Are BellSouth and AT&T Altar-Bound?


Even for the troubled telecom sector, the succession drama at Sprint (FON) seems a bit over the top. In less than a week, the local, long-distance, and wireless carrier lost both its CEO and his handpicked successor, and it offered the top job to someone who may be legally barred from accepting it.

Chairman and CEO Bill Esrey, 63, who has been diagnosed with cancer, is relinquishing the chief executive's job. His longtime friend and confidant, Ron LeMay, also resigned. Sprint says it offered the CEO job to BellSouth Vice-Chairman Gary Foresee, a former Sprint executive and a longtime rival of LeMay. Yet it seems Foresee's current employment contract has a noncompete clause, and BellSouth (BLS) has already gone to court to enforce it.

The drama is driving speculation about Sprint's financial health and potentially leaves it without a seasoned leader in the very near term. Sprint shares fell 9% on Jan. 29, to $11.98. But the to-do has also had a negative impact on BellSouth, which appears likely to lose Foresee regardless of whether he ends up at Sprint.

REVISED RULES. If there's a winner in all this, it could be the somewhat beleaguered AT&T (T). Sprint's interest in Foresee triggered speculation that Sprint may also be interested in merging with BellSouth. Many analysts say Wall Street continues to focus on that possible combination as an expected wave of consolidation in this embattled industry is almost certain to begin in the next few months. But BellSouth may be more interested in buying AT&T, say executives familiar with the matter.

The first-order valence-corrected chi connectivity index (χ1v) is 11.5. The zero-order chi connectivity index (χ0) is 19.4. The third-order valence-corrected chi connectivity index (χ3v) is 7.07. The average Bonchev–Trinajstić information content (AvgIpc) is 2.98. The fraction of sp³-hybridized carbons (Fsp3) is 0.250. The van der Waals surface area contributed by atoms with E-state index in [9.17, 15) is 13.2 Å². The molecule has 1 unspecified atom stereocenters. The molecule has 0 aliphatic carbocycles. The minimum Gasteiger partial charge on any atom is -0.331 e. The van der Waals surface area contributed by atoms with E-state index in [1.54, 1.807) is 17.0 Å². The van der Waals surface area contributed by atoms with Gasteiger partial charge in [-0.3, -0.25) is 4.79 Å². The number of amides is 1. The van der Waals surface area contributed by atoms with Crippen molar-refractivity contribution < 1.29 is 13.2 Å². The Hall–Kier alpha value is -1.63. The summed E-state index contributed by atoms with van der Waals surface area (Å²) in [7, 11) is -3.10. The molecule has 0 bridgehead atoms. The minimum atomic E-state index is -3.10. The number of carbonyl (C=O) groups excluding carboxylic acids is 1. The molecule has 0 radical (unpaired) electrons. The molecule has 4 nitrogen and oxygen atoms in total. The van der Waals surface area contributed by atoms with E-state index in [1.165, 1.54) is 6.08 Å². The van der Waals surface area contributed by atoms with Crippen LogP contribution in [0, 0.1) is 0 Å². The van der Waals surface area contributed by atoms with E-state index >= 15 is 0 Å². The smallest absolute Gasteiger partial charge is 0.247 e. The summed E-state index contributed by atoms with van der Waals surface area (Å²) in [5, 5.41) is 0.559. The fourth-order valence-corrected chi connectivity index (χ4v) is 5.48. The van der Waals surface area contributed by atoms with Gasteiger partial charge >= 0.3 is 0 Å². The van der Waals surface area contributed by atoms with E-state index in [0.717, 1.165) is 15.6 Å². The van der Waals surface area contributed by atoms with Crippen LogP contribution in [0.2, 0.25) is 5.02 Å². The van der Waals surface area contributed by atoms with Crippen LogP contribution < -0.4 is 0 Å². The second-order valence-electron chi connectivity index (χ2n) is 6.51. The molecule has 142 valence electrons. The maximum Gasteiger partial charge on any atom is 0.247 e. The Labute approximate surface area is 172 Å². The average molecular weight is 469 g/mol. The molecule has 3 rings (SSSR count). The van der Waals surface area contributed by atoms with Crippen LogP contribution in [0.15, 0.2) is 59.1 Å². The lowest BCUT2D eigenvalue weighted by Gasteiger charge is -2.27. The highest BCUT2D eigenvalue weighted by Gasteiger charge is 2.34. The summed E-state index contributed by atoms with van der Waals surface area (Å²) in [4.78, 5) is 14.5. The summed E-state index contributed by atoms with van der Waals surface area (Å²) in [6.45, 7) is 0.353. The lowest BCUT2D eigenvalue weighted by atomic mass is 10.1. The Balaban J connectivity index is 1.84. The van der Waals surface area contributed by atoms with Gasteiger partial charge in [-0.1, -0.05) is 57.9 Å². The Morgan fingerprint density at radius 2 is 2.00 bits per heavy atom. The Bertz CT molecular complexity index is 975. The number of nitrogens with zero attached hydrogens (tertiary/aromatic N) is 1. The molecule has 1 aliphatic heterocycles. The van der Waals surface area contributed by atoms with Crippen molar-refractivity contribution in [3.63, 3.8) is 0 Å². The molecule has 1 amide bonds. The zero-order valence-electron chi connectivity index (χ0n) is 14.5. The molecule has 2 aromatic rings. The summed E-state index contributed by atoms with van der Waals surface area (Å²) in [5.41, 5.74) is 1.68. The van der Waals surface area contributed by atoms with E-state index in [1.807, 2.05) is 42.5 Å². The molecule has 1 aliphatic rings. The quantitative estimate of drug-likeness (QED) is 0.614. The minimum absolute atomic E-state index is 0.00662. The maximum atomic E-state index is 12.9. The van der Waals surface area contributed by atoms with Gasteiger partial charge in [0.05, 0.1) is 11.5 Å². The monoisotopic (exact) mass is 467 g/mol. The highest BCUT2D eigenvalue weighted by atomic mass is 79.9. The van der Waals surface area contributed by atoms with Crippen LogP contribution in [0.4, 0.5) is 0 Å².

The two companies held serious merger talks more than a year ago, but complications arose that made doing a deal impossible at the time. AT&T was in the midst of selling its cable unit to Comcast (CMCSA), and if it had tried to do two deals at once, BellSouth would have been hit with a tax bill in the billion-dollar range. Now, however, the Comcast deal is closed, and no significant tax burdens prevent anyone from buying AT&T. Plus, BellSouth in December won relief from regulatory restrictions that kept it from providing long-distance phone service or buying a long-distance company, such as AT&T.

BellSouth may be talking up the possibility of such a deal to analysts and the media to gauge reaction. But the fact is the timing for an AT&T-BellSouth deal is improving, and the remaining obstacle to a deal may be fading. The last few months have been marked by uncertainty over the future of regulations that will deeply influence the future profitability of the telecom market, creating winners and losers.

MY CEO, OR YOURS? The rules that force the Bells to share their local lines with rivals at deep discounts, which helps companies like AT&T, will be revised by the Federal Communications Commission later this month. The FCC is expected to rule in the Bells' favor, removing that uncertainty from the market. More important, AT&T may realize that if it's to remain a dominant market force in the industry, it needs to sell itself at a price the cash-strapped Bells can afford.